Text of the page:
Whether you enjoy shooting some hoops on the basketball court or learning new songs on the piano, hobbies in moderation are highly beneficial to a professional’s well-being in more ways than you think. In addition to acting as a tension reliever, as one article in HealthGuidance.org indicates, hobbies also fuel an overall sense of balance and fulfillment—and this is likely to transfer to your 9-6 work-life.
Think about it—after a hard day’s work, going home and being lethargic around the couch offers less opportunities of fueling your self-confidence and livelihood than if you practice a new skill, like playing the guitar, photography, dancing, or anything that strikes your curiosity.
Hobbies can not only develop and better your overall wellbeing but also boost your professional career by:
#1 Building Self-Confidence
Doing something for yourself—something that you enjoy—is essential in sustaining mental health and self-esteem. In fact, experts say that hobbies act as “mentally healthy outlets for overall wellbeing,” according to doctors at Joy Miller and Associates, a counseling and wellness services company. Consistently practicing and improving on your hobby for a small portion of your day will fuel self-confidence in your ability to successfully accomplish a variety of tasks.
#2 Balancing Work-Life:
Picking up a hobby is a great way to develop a personal life outside of the responsibilities of work and family. It gives you a chance to temporarily take your mind off of your day-to-day tasks and focus on the bigger picture.
Of course, your employer should allow sufficient work-life balance in order to allocate some amount of time after work to practice your hobby. If you’re considering a new job, you can research what employees are saying about their work-life happiness at various companies by reading company reviews
#3 Fueling Your Drive:
WebMD study looks at the correlation between patients with and without hobbies prior to surgery, and finds “the participants with hobbies tended to have more drive and interest in things and other people.” In fact, C. David Jenkins, PhD, author of Building Better Health: A Handbook of Behavioral Change told WebMD that, “It was a more active orientation to life.” This means that motivation to practice and accomplish your hobbies is likely to transfer into other parts of your life as well, including your career.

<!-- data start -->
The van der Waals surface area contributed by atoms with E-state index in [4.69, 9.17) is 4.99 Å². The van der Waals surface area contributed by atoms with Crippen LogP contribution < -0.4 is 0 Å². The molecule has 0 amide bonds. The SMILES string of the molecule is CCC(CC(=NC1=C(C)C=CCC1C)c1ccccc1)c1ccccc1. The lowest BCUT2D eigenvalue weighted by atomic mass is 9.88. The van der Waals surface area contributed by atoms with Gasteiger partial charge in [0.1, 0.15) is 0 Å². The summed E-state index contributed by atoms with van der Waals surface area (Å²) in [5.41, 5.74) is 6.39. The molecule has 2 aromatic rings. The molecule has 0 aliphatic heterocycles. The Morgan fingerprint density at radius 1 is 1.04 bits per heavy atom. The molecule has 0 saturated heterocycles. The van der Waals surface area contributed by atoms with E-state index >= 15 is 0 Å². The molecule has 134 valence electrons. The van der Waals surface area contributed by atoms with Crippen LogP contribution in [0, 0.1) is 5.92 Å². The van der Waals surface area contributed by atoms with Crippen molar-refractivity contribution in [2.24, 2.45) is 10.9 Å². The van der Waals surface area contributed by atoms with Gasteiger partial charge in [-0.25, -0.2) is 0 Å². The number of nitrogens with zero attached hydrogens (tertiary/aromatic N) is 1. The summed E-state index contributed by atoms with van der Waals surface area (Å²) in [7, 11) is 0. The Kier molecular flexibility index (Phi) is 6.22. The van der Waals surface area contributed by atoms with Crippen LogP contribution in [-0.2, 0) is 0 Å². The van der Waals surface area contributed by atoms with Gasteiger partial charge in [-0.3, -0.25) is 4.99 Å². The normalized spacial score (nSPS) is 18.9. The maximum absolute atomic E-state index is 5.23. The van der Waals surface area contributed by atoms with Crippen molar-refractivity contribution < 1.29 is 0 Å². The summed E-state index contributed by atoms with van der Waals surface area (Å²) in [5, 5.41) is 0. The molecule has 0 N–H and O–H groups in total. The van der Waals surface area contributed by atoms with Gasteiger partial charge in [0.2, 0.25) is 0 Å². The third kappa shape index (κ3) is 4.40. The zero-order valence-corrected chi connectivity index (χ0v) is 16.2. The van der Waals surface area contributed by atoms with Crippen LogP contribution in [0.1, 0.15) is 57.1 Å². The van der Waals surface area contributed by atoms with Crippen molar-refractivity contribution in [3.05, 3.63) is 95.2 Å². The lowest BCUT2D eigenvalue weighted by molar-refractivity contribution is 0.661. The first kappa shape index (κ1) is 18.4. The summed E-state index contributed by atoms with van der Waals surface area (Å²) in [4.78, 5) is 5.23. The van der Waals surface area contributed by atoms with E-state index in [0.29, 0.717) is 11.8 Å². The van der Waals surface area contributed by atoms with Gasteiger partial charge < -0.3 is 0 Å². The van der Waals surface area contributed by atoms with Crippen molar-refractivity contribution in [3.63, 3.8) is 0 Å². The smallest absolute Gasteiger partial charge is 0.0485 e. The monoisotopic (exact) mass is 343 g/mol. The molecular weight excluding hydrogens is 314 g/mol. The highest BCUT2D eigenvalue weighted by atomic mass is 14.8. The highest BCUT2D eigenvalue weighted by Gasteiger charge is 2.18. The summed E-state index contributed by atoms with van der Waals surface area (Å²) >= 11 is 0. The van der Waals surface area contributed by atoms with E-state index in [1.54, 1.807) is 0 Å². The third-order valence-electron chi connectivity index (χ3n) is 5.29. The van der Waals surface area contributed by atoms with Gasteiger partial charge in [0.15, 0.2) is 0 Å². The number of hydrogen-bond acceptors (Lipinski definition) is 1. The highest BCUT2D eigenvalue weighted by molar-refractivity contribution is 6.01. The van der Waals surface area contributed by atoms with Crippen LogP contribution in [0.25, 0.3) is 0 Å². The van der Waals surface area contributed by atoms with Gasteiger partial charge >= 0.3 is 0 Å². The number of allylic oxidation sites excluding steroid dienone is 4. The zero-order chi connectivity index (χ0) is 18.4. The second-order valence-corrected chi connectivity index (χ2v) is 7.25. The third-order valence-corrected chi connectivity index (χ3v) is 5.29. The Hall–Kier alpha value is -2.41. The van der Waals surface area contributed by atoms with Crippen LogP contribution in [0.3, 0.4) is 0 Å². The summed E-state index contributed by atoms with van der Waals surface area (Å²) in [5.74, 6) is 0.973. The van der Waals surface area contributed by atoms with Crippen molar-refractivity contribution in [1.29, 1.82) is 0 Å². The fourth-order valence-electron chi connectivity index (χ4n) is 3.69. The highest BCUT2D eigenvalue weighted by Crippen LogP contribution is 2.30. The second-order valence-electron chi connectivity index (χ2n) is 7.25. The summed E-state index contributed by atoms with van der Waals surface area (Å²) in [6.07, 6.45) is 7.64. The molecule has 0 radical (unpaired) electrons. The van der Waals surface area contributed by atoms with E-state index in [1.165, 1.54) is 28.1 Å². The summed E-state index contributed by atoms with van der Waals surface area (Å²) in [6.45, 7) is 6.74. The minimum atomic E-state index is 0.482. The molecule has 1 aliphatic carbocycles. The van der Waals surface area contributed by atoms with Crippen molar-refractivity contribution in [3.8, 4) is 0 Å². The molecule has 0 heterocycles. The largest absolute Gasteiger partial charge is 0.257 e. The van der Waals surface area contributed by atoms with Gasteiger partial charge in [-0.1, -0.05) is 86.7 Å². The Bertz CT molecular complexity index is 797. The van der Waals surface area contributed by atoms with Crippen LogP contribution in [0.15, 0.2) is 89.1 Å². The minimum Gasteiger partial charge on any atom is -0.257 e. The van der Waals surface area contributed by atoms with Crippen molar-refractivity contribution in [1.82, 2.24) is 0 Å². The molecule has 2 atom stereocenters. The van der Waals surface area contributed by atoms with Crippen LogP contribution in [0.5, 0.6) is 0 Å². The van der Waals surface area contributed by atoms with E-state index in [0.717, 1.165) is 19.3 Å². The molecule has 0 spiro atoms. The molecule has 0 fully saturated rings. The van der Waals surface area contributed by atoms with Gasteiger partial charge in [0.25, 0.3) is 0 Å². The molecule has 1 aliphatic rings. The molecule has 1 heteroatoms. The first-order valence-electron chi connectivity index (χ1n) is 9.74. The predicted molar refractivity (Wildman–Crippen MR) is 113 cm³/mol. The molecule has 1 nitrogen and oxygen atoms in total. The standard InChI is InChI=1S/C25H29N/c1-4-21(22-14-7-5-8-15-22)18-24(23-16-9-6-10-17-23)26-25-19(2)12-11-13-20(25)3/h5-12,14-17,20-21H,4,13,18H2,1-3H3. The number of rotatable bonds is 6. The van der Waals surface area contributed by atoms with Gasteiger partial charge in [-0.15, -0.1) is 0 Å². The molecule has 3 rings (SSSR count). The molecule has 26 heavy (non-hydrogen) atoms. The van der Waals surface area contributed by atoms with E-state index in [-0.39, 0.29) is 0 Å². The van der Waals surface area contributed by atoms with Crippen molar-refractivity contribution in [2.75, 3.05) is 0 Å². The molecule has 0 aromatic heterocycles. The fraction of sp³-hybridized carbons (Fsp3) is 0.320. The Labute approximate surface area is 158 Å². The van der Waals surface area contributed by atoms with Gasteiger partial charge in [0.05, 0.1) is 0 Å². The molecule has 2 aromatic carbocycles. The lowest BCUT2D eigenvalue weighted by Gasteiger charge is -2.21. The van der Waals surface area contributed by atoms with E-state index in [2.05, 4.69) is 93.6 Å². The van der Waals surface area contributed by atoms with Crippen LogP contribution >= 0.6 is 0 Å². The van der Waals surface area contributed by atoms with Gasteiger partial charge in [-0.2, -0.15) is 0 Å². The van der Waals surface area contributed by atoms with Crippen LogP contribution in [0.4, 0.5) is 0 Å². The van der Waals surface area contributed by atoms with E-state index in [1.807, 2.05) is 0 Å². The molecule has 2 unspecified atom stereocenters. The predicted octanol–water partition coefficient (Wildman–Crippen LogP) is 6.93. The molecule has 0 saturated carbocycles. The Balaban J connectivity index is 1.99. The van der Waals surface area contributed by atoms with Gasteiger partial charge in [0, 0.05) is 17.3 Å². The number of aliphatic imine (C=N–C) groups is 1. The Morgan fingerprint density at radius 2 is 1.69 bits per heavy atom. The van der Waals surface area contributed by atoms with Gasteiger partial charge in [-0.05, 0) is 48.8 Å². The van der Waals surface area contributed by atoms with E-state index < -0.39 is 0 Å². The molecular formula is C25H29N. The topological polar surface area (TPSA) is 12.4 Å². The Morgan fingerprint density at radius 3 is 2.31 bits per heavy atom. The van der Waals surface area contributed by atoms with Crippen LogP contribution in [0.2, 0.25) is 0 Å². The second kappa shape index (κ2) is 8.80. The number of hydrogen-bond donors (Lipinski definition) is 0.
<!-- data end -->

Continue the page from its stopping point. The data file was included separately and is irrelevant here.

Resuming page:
#4 Reducing Stress
Stress is an inevitable consequence for working professionals—what with deadlines, meetings, and performance reviews. However, hobbies are proven to reduce the stress that comes with work, which in-turn helps you improve your attitude at work. In fact, one study in the Journal of Postgraduate Medicine studies stress in medical students at Seth G.S. Medical College, and they found that “hobbies was the most common stress relieving factor.”
#5 Expanding your Network:
Learning new skills and diving into new niches is likely to increase connectivity to new social circles. With your new hobby as a shared interest, you can expand your personal network, which is always good for your professional life in the long run. With your new hobby, you can join groups, clubs, and forums to discuss your progress and further explore your shared interest with likeminded people. If you don’t already know of social groups that center around your hobby, consider taking a look at such social networking sites as Meetup.com
All of the above are positive ways in which hobbies can indirectly improve your success in your career. No matter which hobby you choose, dedicating yourself to an enjoyable interest will likely fuel your self-esteem, help you become well-rounded, harness motivation, manage stress, and meet new people. All of these positive characteristics can leverage your professional life as well.
This article was contributed by Copywriter Ritika Trikha from CareerBliss.com, a career community dedicated to helping people find happiness in the workplace.